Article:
Noga Tarnopolsky, Special for the USA TODAY
Published 9:57 a.m. ET ET December 7, 2017 | Updated 12:48 p.m. ET December 7, 2017
BUENOS AIRES – A federal judge on Thursday asked the Argentine Senate to allow the arrest of former president Cristina Fernández de Kirchner accused of treason for allegedly covering up the paper of the Iranians in a bomb attack in 1994 against a Jewish center.
Judge Claudio Bonadio asked lawmakers to eliminate Kirchner's immunity from arrest, which he won when he took office as senator last week.
Bonadio also ordered the arrest of several collaborators and allies of Kirchner, including former presidential secretary Carlos Zannini and activist Luis D & # 39; Elia on the same charges. Former Foreign Minister Hector Timerman received orders of house arrest due to health problems. Bonadio reopened the case against Kirchner after another federal judge had dismissed him in February 2015.
Kirchner described the case as "absurd" and denied having committed a fault against the worst terrorist attack in Argentina: the July 1994 against a Jewish Center in Buenos Aires, which left 85 dead and hundreds injured.
Kirchner, who was president from 2007 to 2015, has faced accusations of financial malfeasance and abuse of power since he left office, "but this is a completely different crime nature," said Ricardo Saenz, an Argentine federal prosecutor. "You just can not compare it." I have said all along: the president betrayed his own citizens by agreeing to block justice for the murders of his own citizens. Everything else is insignificant. "
The search for justice was hampered by years of corruption in the bombing investigation, which Israel and the United States attributed to Hezbollah, the terrorist group backed by Iran.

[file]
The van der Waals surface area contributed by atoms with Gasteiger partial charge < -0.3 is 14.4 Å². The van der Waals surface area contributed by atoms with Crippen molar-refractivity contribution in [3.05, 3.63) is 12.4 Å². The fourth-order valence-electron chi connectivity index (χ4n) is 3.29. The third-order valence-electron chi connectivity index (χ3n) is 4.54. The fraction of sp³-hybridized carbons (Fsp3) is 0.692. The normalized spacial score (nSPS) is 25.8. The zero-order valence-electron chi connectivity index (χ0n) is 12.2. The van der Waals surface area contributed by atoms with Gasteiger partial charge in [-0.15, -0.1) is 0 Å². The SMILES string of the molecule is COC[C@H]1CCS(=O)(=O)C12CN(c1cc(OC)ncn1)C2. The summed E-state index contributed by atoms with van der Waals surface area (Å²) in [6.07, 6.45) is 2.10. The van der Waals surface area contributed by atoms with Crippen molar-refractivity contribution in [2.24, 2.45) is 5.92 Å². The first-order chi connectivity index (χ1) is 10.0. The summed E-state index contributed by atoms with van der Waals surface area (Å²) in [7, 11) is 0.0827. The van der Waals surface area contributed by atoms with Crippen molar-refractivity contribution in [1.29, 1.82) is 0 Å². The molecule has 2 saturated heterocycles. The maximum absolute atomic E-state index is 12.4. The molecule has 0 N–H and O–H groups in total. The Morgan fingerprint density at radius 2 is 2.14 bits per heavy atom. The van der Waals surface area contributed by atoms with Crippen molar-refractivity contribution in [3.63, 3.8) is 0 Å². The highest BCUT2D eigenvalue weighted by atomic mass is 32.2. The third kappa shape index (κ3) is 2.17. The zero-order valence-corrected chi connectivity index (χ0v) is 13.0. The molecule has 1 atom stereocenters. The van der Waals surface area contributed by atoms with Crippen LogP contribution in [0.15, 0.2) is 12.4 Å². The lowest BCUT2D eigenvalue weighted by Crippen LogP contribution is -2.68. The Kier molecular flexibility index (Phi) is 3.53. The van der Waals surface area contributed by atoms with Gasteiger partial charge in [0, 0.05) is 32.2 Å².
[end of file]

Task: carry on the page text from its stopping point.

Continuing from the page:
In an attempt to clarify the matter, Kirchner's late husband, Néstor, appointed federal prosecutor Alberto Nisman to lead the investigation in 2004.
After dedicating nearly a decade to the case, Nisman obtained Interpol "red warnings" or arrest warrants against the five official Iranian highs that he identified as the masterminds of the bombing.
In 2011, the revelation in Argentina, immediately denied, unleashed that Kirchner had signed a secret memorandum with the Iranian government that would have resulted in the lifting of the red notices, which Interpol maintained on behalf of the Argentine government.
Writing in the independent property newspaper Perfi l investigative journalist Pep e Eliaschev detailed the secret trips and machinations of Timerman, who led negotiations on behalf of Kirchner, to reach an agreement that would have nullified Nisman's efforts to prosecute the defendants.
Eliaschev died of cancer in November 2014. The existence of the secret Memorandum with Iran was tested months earlier.
On January 14, 2015, Nisman filed treason charges against Kirchner, then acting president, accusing her of negotiating justice for 85 dead Argentines. Days later, Nisman was found dead of a bullet.
Kirchner initially said that the prosecutor had committed suicide, a claim sustained by Iranian Foreign Minister Mohammed Javad Zarif. But in October of 2017, the Argentine gendarmerie declared that Nisman was killed by two individuals who invaded his house. No one has been charged on the death of the prosecutor.
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